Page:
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What is a Nerve Transfer?

A nerve transfer is a surgical procedure in which a portion of a healthy nerve is transferred to the site of a damaged nerve. This procedure is performed to restore normal function at the injured site. Healthy nerves that are near the site of injury and have a similar function to the injured nerve are ideally selected as donor's nerves to improve surgical outcomes.

Indications for Nerve Transfer

Indications for nerve transfer include:

  • Proximal peripheral nerve injury
  • Upper limb trauma with damage to nerves
  • Brachial plexus injury
  • Spinal cord root avulsion injury
  • Partial nerve injury
  • Failed primary nerve repair
  • Segmental nerve loss

Preparation for Nerve Transfer

In preparation for a nerve transfer you should:

  • Inform your doctors of any preexisting medical conditions and medications you are on as certain medications may need to be discontinued a few days before surgery.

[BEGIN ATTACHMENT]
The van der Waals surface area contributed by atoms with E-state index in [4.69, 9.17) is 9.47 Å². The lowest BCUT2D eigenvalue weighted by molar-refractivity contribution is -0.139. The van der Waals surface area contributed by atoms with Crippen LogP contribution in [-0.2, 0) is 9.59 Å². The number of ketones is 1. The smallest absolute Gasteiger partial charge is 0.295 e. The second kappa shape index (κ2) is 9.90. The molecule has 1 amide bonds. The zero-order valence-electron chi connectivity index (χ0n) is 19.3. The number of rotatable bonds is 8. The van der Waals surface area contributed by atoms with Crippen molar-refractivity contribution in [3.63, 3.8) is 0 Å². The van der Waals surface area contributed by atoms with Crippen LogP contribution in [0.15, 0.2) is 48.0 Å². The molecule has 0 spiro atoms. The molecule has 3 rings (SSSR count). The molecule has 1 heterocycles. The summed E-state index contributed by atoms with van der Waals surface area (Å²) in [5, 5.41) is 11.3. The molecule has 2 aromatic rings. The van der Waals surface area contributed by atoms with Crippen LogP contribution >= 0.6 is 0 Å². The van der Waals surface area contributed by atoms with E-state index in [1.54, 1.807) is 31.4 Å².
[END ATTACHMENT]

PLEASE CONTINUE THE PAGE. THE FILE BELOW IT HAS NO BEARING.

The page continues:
• Inform your doctor of any allergies that you have.
  • Follow any specific instructions given by your surgeon that may be applicable to your condition.

Procedure for Nerve Transfer

The nerve transfer is usually performed using microsurgery techniques.

  • General anesthesia will be administered.
  • A small incision will be made on the skin at the target site and at the site of injury
  • Using an electrical stimulus, the function of both nerves will be monitored.
  • Your doctor will mobilize and excise the donor nerve from its site and will transfer it near to the injured nerve.
  • The end of the donor nerve (healthy nerve) is joined to the injured nerve from which healthy nerve fibers develop.
  • Your doctor will then suture the incisions closed following the procedure.

Post-operative Care Instructions for Nerve Transfer

After the surgery, your doctor will dress the incision site with a bulky dressing to limit movement and be removed after 3 weeks. You may be provided with non-steroidal pain medications to relieve pain. Your surgeon will order physical therapy to help retrain your brain to use the transferred nerve.

Risks and Complications of Nerve Transfer

Risks and complications of nerve transfer include:

  • Bleeding
  • Allergy
  • Infection
  • Failed nerve regeneration
  • American Society for Surgery of the Hand
  • American Shoulder and Elbow Surgeons
  • American Medical Association
  • Orthopaedic Research Society
  • American Neurological Association